Differentiating Leaders from Managers
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The concepts of leadership and management are difficult areas to define due to the large overlap in meaning and in function. While there are significant similarities in leadership and management there are also key differences that separate the two concepts. It is entirely possible that a manager can be a poor leader or for a leader to be a poor manager. When defining these two concepts the important difference is found in their purpose and vision.
According to Northouse (2013), “Leadership is a process whereby an individual influences a group of individuals to achieve a common goal” (Northouse, 2013). In this sense, a leader can be a manager and vice visa, but not always. To understand this one must define a manager. The manager while also carrying out the responsibility of leading individuals towards a common goal is different from the leader in the sense of function. Mangers share the common functions of planning, organizing, staffing, and controlling (Northouse, 2013). The purpose of the manager is found in these four functions and it is the responsibility of the manager to carry out these functions in order to lead workers to an end.
The end or goal is where management and leadership differ in meaning. Leaders are the individuals who influence workers to the common goal. This is often referred to as the vision of the organization. When seen in this framework, managers are also followers of the leader and utilize the four functions of management to actualize the vision of the organization. For example, Steve Jobs was the CEO and leader of Apple and he created the vision for Apple along with its mission. The managers at Apple were tasked with accomplishing this mission. Jobs was a visionary and was the chief architect of the Mac and iPhone products (Netflix, 2012). Although this vision of innovation may have been what managers sought to achieve, Jobs was not a good manager in many ways. He was considered erratic and dominating (Netflix, 2012). He would dominate individuals and use fear and threats to accomplish his goals (Netflix, 2012). What is interesting about this example is the fact that from the external view most consumers did not see this side of the leader. His influence over the public was dynamic and created an almost cult-like following with the Apple products (Netflix, 2012). Jobs in this sense truly defines the difference between leader and manager due to his ability to create a vision and influence others to towards its actualization.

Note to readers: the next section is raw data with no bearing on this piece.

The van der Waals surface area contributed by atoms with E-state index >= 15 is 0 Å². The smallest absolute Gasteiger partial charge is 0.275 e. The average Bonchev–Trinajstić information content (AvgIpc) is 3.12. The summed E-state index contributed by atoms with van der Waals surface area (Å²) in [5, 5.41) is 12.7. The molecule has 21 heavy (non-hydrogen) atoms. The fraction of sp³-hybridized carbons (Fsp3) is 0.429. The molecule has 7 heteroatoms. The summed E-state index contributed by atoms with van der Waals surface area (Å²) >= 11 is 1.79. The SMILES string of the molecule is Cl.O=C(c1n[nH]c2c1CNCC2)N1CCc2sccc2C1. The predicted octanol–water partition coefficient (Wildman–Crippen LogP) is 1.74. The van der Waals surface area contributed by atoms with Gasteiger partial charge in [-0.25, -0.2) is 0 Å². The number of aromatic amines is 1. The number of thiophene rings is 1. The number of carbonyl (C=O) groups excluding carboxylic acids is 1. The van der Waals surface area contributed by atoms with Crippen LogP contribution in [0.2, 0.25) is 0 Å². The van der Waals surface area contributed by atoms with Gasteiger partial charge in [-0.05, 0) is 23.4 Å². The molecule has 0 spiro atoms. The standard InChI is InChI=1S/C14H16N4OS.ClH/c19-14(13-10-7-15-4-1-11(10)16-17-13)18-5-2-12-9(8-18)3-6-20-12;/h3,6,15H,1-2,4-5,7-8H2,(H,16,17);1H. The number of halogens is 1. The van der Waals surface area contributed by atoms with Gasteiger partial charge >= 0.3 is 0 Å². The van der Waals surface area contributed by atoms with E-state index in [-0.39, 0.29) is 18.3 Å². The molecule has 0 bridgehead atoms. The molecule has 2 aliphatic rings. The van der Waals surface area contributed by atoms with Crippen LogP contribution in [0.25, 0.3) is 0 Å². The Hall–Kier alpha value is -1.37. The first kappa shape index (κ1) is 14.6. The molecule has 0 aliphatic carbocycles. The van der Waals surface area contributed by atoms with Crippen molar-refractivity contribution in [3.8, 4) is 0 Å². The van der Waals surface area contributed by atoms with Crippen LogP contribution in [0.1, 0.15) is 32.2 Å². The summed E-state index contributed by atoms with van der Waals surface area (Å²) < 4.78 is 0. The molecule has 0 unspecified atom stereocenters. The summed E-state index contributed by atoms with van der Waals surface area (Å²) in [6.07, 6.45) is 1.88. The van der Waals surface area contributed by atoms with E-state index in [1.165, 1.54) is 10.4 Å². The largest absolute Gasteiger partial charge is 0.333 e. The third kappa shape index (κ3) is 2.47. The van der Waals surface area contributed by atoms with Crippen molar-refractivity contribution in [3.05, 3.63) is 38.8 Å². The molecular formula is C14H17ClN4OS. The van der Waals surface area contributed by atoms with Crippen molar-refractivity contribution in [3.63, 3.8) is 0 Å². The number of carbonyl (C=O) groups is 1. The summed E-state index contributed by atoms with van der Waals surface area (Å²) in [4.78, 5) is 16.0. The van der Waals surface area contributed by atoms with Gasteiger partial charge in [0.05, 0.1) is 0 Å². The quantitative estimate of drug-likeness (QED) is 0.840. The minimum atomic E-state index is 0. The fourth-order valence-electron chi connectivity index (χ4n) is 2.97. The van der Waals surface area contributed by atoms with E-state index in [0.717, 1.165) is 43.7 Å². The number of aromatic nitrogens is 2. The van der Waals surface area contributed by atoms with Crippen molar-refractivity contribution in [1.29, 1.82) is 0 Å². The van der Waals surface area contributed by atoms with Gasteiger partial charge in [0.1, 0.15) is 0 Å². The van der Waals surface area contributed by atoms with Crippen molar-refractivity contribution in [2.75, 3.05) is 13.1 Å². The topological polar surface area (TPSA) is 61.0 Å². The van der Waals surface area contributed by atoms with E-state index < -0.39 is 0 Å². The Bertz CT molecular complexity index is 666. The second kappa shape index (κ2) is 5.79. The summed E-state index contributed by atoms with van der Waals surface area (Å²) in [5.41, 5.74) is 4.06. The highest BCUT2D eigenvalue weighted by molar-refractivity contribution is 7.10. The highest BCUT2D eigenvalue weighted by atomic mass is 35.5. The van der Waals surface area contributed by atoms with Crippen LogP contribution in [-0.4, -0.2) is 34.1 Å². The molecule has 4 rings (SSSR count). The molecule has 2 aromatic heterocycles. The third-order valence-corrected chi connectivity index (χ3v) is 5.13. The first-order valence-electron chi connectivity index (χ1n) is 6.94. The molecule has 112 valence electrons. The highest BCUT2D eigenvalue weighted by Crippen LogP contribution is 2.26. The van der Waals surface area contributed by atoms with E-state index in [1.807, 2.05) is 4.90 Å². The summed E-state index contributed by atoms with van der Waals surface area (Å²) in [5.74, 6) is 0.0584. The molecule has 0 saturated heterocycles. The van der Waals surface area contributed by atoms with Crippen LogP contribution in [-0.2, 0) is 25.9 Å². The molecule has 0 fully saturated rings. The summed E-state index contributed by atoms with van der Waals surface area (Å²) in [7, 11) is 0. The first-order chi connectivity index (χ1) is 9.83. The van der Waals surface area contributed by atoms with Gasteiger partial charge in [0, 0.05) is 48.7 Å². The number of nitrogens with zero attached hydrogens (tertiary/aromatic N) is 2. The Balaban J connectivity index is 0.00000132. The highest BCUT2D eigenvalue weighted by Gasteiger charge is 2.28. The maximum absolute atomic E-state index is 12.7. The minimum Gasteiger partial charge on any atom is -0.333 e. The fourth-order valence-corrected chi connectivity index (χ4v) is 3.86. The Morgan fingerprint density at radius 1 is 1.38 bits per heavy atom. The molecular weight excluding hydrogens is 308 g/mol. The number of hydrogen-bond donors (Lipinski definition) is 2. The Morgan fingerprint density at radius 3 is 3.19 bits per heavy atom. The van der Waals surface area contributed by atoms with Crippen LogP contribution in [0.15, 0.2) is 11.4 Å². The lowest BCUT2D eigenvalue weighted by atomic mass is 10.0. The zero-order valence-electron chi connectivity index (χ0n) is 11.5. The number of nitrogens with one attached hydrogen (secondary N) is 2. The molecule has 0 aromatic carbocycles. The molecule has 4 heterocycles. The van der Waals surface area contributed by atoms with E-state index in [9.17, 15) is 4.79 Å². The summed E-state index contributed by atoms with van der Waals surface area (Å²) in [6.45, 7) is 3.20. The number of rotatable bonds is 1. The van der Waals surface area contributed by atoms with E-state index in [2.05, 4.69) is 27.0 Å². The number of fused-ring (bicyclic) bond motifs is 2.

In many ways, the defining characteristic between leaders and managers (or followers) is the ability to influence. Leaders appear to have the skill or ability to influence others to accomplish their goal. If this is the case, does this mean that leadership is a product of traits or processes? The answer to this may be that leadership is a combination of particular traits combined with a process for leading.
As early as the 1950s, researchers were identifying successful leaders and the traits they possessed (Stodgill, 1957). From this research, the theory of trait leadership would emerge which posits that individuals who have certain traits will have the potential to be leaders. According to Stodgill (1957), traits and skills that effective leaders share include adaptability, ambition, cooperativeness, dependability, and many others (Stodgill, 1957).